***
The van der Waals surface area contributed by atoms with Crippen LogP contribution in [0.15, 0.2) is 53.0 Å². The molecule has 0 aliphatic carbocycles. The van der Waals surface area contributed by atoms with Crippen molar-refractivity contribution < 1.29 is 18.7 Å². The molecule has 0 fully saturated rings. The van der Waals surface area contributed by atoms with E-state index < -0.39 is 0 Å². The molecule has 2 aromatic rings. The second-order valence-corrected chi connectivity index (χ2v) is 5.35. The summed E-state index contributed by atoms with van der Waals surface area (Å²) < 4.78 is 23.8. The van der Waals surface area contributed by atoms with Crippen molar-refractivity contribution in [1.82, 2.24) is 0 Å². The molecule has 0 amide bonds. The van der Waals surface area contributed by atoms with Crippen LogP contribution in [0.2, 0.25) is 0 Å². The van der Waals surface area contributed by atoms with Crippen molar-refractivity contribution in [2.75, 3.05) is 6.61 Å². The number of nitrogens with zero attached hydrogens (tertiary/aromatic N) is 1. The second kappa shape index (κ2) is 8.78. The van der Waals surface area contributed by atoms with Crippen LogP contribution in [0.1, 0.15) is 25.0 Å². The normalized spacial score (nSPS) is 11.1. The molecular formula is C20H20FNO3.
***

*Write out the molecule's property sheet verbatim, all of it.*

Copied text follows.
The van der Waals surface area contributed by atoms with Crippen LogP contribution in [0.15, 0.2) is 53.0 Å². The molecule has 0 aliphatic carbocycles. The van der Waals surface area contributed by atoms with Crippen molar-refractivity contribution < 1.29 is 18.7 Å². The molecule has 0 fully saturated rings. The van der Waals surface area contributed by atoms with E-state index < -0.39 is 0 Å². The molecule has 2 aromatic rings. The second-order valence-corrected chi connectivity index (χ2v) is 5.35. The summed E-state index contributed by atoms with van der Waals surface area (Å²) < 4.78 is 23.8. The van der Waals surface area contributed by atoms with Crippen molar-refractivity contribution in [1.82, 2.24) is 0 Å². The molecule has 0 amide bonds. The van der Waals surface area contributed by atoms with Crippen LogP contribution in [0.2, 0.25) is 0 Å². The van der Waals surface area contributed by atoms with Crippen molar-refractivity contribution in [2.75, 3.05) is 6.61 Å². The number of nitrogens with zero attached hydrogens (tertiary/aromatic N) is 1. The second kappa shape index (κ2) is 8.78. The van der Waals surface area contributed by atoms with Crippen LogP contribution in [0.1, 0.15) is 25.0 Å². The normalized spacial score (nSPS) is 11.1. The molecular formula is C20H20FNO3.